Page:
Driving efficiency in Scottish beef and sheep

Yesterday (5th July) I attended an event  that was put on by the Farming For a Better Climate project that is running here in Scotland (there will be another blog post on that later this week).  The event was titled “Driving efficiencies in Suckler Cows and Breeding Ewes” and aimed to “help farmers in difficult economic times focus on improving output by concentrating on critical efficiency factors.”

cattle_talkIt didn’t disappoint.

The event was extremely well attended with around 120 farmers turning up to see what was happening.  Speaking to a few, I was surprised to find that some had travelled 100 miles to attend.

The morning was split up into 4 different stations to go round, each looking at a different topical subject.  The stations were looking at Calf nutrition and the benefits of creep feeding, and the use of trace element supplements, Post weaning management of sheep and cattle, cattle and sheep health and disease management (which focused on post weaning pneumonia in cattle and parasite control in sheep) and then soil and grassland management.

sheep_condition_scoreAll stations were great, and what struck me going round each of them was the attention to detail that each one had as well as costed out examples of the different management options that were being discussed.  I particularly liked the hands on resources that were present to condition score sheep.

A couple of things that stood out on the way round were:

The impact that the changing weather was having on-farm.  This was particularly evident in the sheep parasite session, where Haemonchus, Nematodirus and liver fluke were now being seen due to the milder wetter weather weather.

In the soils and grassland session, there were interesting discussions about grassland utilisation. The fact that stuck in my mind from this session came from John Vipond, a sheep specialist who explained that “if when you pick a handful of grass from the field and 1 blade in every 8 is dead, you will half your lamb growth rate.”
Growing grass in Scotland does include peaks and troughs, and decisions are needed on how you are going to manage these peaks. John concluded, that in times of dwindling financial support, putting what investment you have into infrastructure on faro that allows you to rotationally graze your fields is a good option. This means that you can get the farm set up so that it can work with less people and maximise the resources that you have got, and allow you to utilise the grass more effectively.
Its all about working away at the little things that you can influence and change.

After lunch we moved into a panel session with a mix of farmers and the managing director of the local livestock market to discuss what they were doing in their businesses to improve efficiency.

They were all excellent speakers.

Joyce Campbell’s talk was one of the highlights of the day for me.  She won the coveted title of Scottish Sheep farmer of the Year this year and has embraced social media to bring her life on the hills with her sheep to her consumers in the supermarkets.  From putting Go-Pro’s on sheep dogs, to capturing the absolutely stunning scenery and wildlife where she farms, to sending up drones to capture video (one of which went viral and got over 4 million hits), she is an inspiration and embodies the vision of making the direct link between the consumers of her beef and lamb with where it is produced.  She explained that it was all to do with understanding the power of what you have in your pocket.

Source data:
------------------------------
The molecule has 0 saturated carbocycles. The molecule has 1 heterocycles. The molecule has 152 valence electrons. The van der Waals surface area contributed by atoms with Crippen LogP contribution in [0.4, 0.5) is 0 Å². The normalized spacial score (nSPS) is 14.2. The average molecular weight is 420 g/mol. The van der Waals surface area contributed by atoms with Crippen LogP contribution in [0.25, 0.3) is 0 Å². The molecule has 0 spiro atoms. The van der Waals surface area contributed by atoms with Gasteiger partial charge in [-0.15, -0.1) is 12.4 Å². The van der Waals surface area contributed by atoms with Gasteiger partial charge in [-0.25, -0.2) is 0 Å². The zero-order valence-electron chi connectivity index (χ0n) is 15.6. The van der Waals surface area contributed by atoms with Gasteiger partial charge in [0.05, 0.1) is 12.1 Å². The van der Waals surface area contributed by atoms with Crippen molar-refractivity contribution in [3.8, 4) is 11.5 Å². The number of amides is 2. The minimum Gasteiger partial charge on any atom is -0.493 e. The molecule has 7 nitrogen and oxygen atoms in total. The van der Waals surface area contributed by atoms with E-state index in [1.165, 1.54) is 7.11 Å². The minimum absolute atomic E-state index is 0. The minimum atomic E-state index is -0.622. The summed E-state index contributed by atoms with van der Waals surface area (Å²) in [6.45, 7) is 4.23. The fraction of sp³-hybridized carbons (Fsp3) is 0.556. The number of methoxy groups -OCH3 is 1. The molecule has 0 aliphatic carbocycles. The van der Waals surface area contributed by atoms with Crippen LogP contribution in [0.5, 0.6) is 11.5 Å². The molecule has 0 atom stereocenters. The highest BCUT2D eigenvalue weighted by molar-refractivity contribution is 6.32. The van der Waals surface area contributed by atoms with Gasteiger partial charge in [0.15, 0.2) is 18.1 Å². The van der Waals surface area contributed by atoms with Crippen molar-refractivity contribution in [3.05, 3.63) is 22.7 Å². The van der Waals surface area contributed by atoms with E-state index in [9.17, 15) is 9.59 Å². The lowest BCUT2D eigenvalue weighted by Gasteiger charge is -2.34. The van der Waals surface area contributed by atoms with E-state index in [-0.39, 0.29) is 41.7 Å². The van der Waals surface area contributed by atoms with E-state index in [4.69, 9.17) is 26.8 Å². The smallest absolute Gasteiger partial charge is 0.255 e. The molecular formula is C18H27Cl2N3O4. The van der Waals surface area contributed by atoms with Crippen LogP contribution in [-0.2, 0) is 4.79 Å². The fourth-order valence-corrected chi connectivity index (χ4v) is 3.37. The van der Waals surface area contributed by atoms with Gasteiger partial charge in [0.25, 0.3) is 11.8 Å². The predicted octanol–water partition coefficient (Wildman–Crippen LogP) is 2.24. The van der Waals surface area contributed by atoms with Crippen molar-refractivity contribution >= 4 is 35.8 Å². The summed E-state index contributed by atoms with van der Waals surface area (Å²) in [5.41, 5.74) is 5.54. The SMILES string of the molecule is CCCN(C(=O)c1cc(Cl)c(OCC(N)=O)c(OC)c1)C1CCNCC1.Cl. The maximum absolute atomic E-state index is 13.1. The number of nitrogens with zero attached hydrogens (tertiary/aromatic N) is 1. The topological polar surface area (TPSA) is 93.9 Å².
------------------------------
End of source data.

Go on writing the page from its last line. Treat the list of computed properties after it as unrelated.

She has gained commercial advantages from using social media as well, she is able to sell her tups to a much wider geographical area, and has people coming to visit the farm from Wales, Ireland and further afield.  She is also passionate about encouraging young entrants into agriculture, and takes on volunteers, apprentices and helpers to pass her knowledge onto the next generation and ensure a thriving industry.

She finished her speech with a challenge to all present, to “get your mobile phones out and promote our industry!”

ffbc_eventJohn Gordon, a beef and sheep farmer from Huntly also presented some great facts about what he was doing and how it was so vital to know your business and do what’s right for you. He did come out with the quote of the day for me, which was:

 

“Never let your farm know that you are hard up”

As well as the slightly longer quote below.

Never mind oil, gas and petrol – food is the greatest energy source in the world.  Without food where would we be? There will always be someone predicting doom and gloom in agriculture, but we are a resilient industry, it doesn’t matter how bad things are, you get up and carry on.”

The event was great, and the feedback from the farmers that I spoke to was overwhelmingly positive.  What was great about this event was that it was completely production focused.  Although it was funded through the Farming for a Better Climate initiative, it wasn’t focused on carbon, greenhouse gas emissions or resource use, it was embedding it into day to day business.  I realised that I hadn’t listened to talks about health for a while, as normally its not a subject that we cover, but we should be! Linking it back to production and really doing carbon by stealth, seems to be working, and if we are getting the results in terms of improved efficiencies etc (and still branding it as climate work) then why not?

The take home message for the farmers was around looking at what we can change.

There are lots of things, especially in these turbulent times, that are out of our control.  Efficiency is in our control and we can use all the tools in the box (including analysis, advice, data and management) to make our systems as efficient and resilient as possible to ride out the bumpy times yet to come.

 

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